воскресенье, 18 сентября 2016 г.

Top Ten Science Experiments to do at Home - iHomeschool Network

Top Ten Science Experiments to do at Home - iHomeschool Network
Top Ten Science Experiments to do at Home - iHomeschool Network

Top Ten Science Experiments to do at Home

I am a big fan of experiments because they are the face of science! Now, I know the hands-on aspect of science is not without its challenges. But there is nothing like seeing the amazement spread across your child’s face when they see science in action. These ten experiments will lead to that look of wonder time and time again – let’s dig in!


Experiments for Biology


#1 – Extracting Fruit DNA


Did you know that you can extract DNA from the fruit in your kitchen, some rubbing alcohol, and dish soap? You can!


You can use strawberries, bananas, and even grapes to extracting DNA at home – it takes a few steps, but it is totally worth doing with your kids.


#2 – Simple Digestion Experiment


This one is part disgusting and part amazing, but it will help your students to understand what happens to their food once it passes their lips!


Show your students the effects of the first steps of digestion using crackers and some iodine. If you want to take this a step further add a bit of cola to the bowl with the “chewed” crackers and watch what happens to food in the stomach!


Experiments for Earth Science & Astronomy


#3 – Explore Convection Currents


Convection currents are found in the atmosphere and in the ocean. These currents are due to the transfer of heat in the air or in the water.


You can watch these convection currents in action in glass on your table. Your students will love watching this happen, so be sure to make more than one colored ice cube!


#4 – Explode a Volcano


This is a classic, must do experiment! Every student simply must explode a volcano before leaving your homeschool.


This simple baking soda and vinegar volcano is one that anyone can do with stuff you already have in your kitchen cabinets. If you want to step it up a bit, use a bottle of cola and a few Mentos®!


#5 – Watch the Crayon Rock Cycle


The three major types of rock – sedimentary, metamorphic, and igneous – can be hard to say and hard to understand how they are formed.


But, if you grab a few crayons you can show the rock cycle in a few minutes in a way that your students will remember for a long time!


#6 – Eat the Moon Phases


Food and science are always a great match. And experiments with chocolate are almost guaranteed to bring smiles all around!


So grab a bag of Oreos® and make some cookie moon phases with your students. You can test a few out before you hand the bag over to your students – I promise I won’t tell!


Experiments for Chemistry


#7 – Marker Chromatography


This is my all-time favorite experiment to do with kids! It allows your students to play with science as they unleash their creative side.


You can do marker chromatography with coffee filters or t-shirts – just make sure that you use permanent markers, like Sharpies, as the washable ones will run away!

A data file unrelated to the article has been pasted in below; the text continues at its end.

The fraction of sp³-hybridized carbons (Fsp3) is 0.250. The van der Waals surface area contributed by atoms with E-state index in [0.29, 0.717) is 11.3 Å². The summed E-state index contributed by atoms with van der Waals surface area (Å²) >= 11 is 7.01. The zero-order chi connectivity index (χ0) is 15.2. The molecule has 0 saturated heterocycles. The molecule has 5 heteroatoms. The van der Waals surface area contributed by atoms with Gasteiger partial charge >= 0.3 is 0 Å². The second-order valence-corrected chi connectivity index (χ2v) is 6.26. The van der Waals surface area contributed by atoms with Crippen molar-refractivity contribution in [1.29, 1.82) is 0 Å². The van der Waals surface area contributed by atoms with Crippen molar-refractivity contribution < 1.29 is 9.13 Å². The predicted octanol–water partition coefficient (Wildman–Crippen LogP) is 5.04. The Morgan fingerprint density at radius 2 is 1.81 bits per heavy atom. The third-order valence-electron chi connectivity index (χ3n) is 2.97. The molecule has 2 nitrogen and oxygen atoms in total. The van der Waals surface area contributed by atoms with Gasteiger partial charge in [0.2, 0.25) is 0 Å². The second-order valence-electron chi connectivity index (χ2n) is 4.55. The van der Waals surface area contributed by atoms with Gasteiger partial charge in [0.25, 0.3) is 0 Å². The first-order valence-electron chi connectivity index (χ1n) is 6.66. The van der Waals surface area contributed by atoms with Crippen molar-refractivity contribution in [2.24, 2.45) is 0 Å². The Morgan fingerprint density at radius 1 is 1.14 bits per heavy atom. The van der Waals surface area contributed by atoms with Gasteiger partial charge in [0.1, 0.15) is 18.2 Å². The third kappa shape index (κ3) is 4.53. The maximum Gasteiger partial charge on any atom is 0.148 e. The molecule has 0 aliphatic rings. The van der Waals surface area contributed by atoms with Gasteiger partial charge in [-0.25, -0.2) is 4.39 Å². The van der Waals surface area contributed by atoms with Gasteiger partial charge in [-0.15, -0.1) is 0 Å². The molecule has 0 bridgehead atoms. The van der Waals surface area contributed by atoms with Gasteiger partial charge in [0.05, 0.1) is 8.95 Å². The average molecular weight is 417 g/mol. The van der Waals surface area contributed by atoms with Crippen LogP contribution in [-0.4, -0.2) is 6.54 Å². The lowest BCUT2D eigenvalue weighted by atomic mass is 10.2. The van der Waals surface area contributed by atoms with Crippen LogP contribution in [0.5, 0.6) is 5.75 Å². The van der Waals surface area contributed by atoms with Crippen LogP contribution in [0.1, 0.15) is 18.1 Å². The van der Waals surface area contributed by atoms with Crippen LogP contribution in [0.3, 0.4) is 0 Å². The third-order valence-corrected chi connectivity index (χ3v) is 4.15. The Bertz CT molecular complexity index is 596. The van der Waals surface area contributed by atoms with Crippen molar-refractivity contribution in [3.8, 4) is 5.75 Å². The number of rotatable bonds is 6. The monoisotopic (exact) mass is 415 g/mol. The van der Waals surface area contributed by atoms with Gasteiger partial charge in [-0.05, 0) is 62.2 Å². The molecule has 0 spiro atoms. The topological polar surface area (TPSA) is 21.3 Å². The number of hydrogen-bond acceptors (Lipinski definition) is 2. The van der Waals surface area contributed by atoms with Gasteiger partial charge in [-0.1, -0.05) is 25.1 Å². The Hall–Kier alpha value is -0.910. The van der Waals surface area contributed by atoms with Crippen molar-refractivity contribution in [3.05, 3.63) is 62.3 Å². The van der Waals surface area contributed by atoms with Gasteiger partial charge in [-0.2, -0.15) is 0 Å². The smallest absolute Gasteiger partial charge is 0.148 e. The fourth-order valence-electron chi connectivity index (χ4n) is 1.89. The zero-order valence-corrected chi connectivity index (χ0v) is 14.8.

#8 – Make a Polymer Slime


I have yet to meet a student who wasn’t fascinated by polymer slime. For making a basic version at home, you will need glue, a bit of water, and some Borax, which you can find on the laundry aisle.


These three recipes for homemade polymer slime range from super easy to a bit more technical, but whichever one you choose your students will have a blast making this stuff!


Experiments for Physics


#9 – Lego Balloon Car


LEGO bricks can be used in your homeschool for retelling history or for making a model cell. But our favorite way to use LEGO bricks is to make cars for a physics-inspired race.


Having a Lego Balloon Car Race is a fantastic way to bring some science excitement to your Friday Fun Day plans!


#10 – Homemade Water Clock


Way before smartphones and wall clocks, people used to tell time using the sun and water.


This homemade water clock is a fun way to partner history and science! Your students will be amazed at the power of gravity to help you keep track of time.


Wrapping it Up


I trust that you will enjoy these science activities. If you need some help with doing experiments in your home, check out these 21 tips for Hands-on Science!


Do you have a favorite experiment that I didn’t mention? Share it with us in the comments below!


Paige Hudson is an author, speaker, and homeschooling mom of two. She discovered her love of science early on, which led to her getting a BS in Biochemistry from Virginia Tech. These days, Paige and her husband share their passion for science with homeschoolers through their company, Elemental Science. You can also find her sharing tips and tools for homeschool science education at their company blogs – Elemental Science Blog and Sassafras Science Blog.


Original article and pictures take http://ihomeschoolnetwork.com/home-science-experiments/ site


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